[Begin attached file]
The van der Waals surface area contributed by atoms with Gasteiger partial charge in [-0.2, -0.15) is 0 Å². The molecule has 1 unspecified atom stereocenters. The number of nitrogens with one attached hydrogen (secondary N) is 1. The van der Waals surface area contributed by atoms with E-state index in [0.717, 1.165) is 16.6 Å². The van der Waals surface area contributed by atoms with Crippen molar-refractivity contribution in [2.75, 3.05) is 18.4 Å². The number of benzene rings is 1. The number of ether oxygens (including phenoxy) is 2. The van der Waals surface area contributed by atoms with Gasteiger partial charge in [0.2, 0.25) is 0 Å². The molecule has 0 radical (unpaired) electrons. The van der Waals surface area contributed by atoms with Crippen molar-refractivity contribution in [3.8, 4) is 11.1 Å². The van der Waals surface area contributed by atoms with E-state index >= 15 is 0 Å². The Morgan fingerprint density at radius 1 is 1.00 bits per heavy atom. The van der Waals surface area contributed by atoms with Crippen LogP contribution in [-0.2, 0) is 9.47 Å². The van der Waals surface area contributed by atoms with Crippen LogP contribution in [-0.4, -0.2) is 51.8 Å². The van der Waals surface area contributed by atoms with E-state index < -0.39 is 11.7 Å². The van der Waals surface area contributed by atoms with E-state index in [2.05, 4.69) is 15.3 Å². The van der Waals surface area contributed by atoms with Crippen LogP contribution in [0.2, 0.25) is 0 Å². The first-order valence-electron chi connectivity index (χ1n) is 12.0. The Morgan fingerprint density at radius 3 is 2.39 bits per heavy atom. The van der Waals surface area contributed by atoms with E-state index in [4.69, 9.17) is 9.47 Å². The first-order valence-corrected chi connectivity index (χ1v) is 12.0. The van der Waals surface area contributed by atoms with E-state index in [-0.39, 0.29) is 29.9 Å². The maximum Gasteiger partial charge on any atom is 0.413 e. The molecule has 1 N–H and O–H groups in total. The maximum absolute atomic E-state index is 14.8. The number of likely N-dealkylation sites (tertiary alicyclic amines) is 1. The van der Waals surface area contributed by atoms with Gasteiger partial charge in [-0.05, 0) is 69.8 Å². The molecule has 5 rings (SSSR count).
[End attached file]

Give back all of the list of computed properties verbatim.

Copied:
The van der Waals surface area contributed by atoms with Gasteiger partial charge in [-0.2, -0.15) is 0 Å². The molecule has 1 unspecified atom stereocenters. The number of nitrogens with one attached hydrogen (secondary N) is 1. The van der Waals surface area contributed by atoms with E-state index in [0.717, 1.165) is 16.6 Å². The van der Waals surface area contributed by atoms with Crippen molar-refractivity contribution in [2.75, 3.05) is 18.4 Å². The number of benzene rings is 1. The number of ether oxygens (including phenoxy) is 2. The van der Waals surface area contributed by atoms with Gasteiger partial charge in [0.2, 0.25) is 0 Å². The molecule has 0 radical (unpaired) electrons. The van der Waals surface area contributed by atoms with Crippen molar-refractivity contribution in [3.8, 4) is 11.1 Å². The van der Waals surface area contributed by atoms with E-state index >= 15 is 0 Å². The Morgan fingerprint density at radius 1 is 1.00 bits per heavy atom. The van der Waals surface area contributed by atoms with Crippen LogP contribution in [-0.2, 0) is 9.47 Å². The van der Waals surface area contributed by atoms with Crippen LogP contribution in [-0.4, -0.2) is 51.8 Å². The van der Waals surface area contributed by atoms with E-state index < -0.39 is 11.7 Å². The van der Waals surface area contributed by atoms with E-state index in [2.05, 4.69) is 15.3 Å². The van der Waals surface area contributed by atoms with Crippen LogP contribution in [0.2, 0.25) is 0 Å². The first-order valence-electron chi connectivity index (χ1n) is 12.0. The Morgan fingerprint density at radius 3 is 2.39 bits per heavy atom. The van der Waals surface area contributed by atoms with E-state index in [4.69, 9.17) is 9.47 Å². The first-order valence-corrected chi connectivity index (χ1v) is 12.0. The van der Waals surface area contributed by atoms with E-state index in [-0.39, 0.29) is 29.9 Å². The maximum Gasteiger partial charge on any atom is 0.413 e. The molecule has 1 N–H and O–H groups in total. The maximum absolute atomic E-state index is 14.8. The number of likely N-dealkylation sites (tertiary alicyclic amines) is 1. The van der Waals surface area contributed by atoms with Gasteiger partial charge in [-0.05, 0) is 69.8 Å². The molecule has 5 rings (SSSR count).